Art Can help your child succeed in school and in life

Whether you’re a parent, an educator or a policy maker, each of us has a vested interest in boosting the overall academic performance of Texas students. These children represent the future of our state, and the impact of the education they receive today will have a positive ripple effect for generations.

One proven strategy that can help our students advance is increasing access to quality arts instruction throughout their elementary, middle and high school years.

It is unlikely that students will ever be evaluated on primary vs. secondary colors, the duration of a quarter note or their ability to memorize and deliver a soliloquy. But this doesn’t mean that fine arts classes don’t have a significant positive effect on students’ performance in all subject areas. Indeed, they do.

Consider this: Based on a new investigation of statewide data, students in Texas public school districts that met the state accountability standard had more than two times as many arts courses to choose from and earned up to 26 percent more arts credits than students in districts that “need improvement.”

We now have easy access to this information because the Texas Cultural Trust recently created and published comprehensive statewide data on access to arts education at the district level. The data, publicly available at, includes demographic statistics about each district in the state, allowing comparisons between them, and breaks down information among elementary, middle and high schools. This data will allow us to identify both bridges and barriers to access to arts education in our schools and to collaborate and share best practices across the state.

For those who aren’t compelled by state standardized testing outcomes, consider that across all grade levels, greater arts course completion was associated with higher attendance rates, with the greatest impact at the high school level. Now that’s a positive outcome that everyone can get behind. According to the 2015 State of the Arts Report, Texas high school students who took three or more arts credits had an attendance rate that was 3.3 percentage points higher than their peers who were not engaged in the arts. That’s the equivalent of an entire extra week of class attendance, which incidentally equals more money in district coffers.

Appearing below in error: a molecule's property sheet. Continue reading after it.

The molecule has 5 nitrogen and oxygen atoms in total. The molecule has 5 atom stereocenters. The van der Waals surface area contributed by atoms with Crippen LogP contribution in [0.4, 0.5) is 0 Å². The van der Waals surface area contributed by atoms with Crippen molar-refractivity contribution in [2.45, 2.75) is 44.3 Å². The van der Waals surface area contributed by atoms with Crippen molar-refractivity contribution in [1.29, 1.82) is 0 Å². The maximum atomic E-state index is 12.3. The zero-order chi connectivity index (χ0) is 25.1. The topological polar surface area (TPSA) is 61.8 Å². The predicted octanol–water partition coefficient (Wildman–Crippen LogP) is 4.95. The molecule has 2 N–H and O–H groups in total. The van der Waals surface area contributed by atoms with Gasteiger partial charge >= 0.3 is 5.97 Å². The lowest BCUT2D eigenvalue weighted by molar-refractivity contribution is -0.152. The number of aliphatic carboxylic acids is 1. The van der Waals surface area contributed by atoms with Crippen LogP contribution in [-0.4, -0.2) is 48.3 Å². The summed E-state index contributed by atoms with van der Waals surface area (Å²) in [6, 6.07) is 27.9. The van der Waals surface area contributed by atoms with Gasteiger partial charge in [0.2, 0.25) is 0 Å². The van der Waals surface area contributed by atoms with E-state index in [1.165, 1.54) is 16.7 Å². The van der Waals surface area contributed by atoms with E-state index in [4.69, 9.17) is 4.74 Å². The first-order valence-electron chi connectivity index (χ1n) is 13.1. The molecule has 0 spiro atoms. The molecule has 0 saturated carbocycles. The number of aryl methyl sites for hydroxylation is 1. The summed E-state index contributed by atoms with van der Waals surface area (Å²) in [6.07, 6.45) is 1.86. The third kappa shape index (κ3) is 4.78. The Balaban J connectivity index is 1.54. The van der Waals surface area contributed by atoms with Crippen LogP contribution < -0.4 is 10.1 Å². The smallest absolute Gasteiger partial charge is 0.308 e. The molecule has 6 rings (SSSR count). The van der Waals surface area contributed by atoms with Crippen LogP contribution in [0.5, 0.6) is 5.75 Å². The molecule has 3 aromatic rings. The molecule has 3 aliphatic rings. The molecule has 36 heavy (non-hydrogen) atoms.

Arts engagement also benefited students who were at risk of dropping out. These students were only half as likely to drop out if they completed a least one arts course credit in the 9th grade, as compared to their at-risk peers who were not enrolled in arts. And graduation rates for students engaged in the arts in the 9th grade were nearly four percentage points higher than their peers who were not. Enrollment in higher education in the fall semester following graduation was 11.5 percentage points higher for arts-engaged students as well.

Put simply, if we can capture a student’s imagination through the arts, whether it be through music, visual arts, dance or theater, they are more likely to attend and participate in school. The evidence couldn’t be clearer: Arts education for Texas students makes a difference — and it’s worth the investment.

So then, what can we do to ensure that more Texas students have access to quality arts education?

A great first step is to get educated about arts opportunities within your local school districts. And the new Art Can website is a tremendous multimedia resource. The comprehensive data set includes information — in both English and Spanish — on arts credits, teachers and courses for each public school district in the state, all visually integrated and overlaid on a map of Texas.

Research shows 80 percent of Texas voters support increased funding for the arts in schools – the Art Can campaign provides a vehicle to turn that support into action. At the click of a button, Texans can reach out to their local school boards and legislators to express their support for continued and expanded access to increased arts education. It is vitally important for our children’s success. And it will help all of us to build a stronger, more creative and prosperous Texas, for years to come.

Find out more about arts education and the Trust’s new campaign at

Jennifer Ransom Rice, Texas Cultural Trust

Jennifer Ransom Rice is the Executive Director of the Texas Cultural Trust.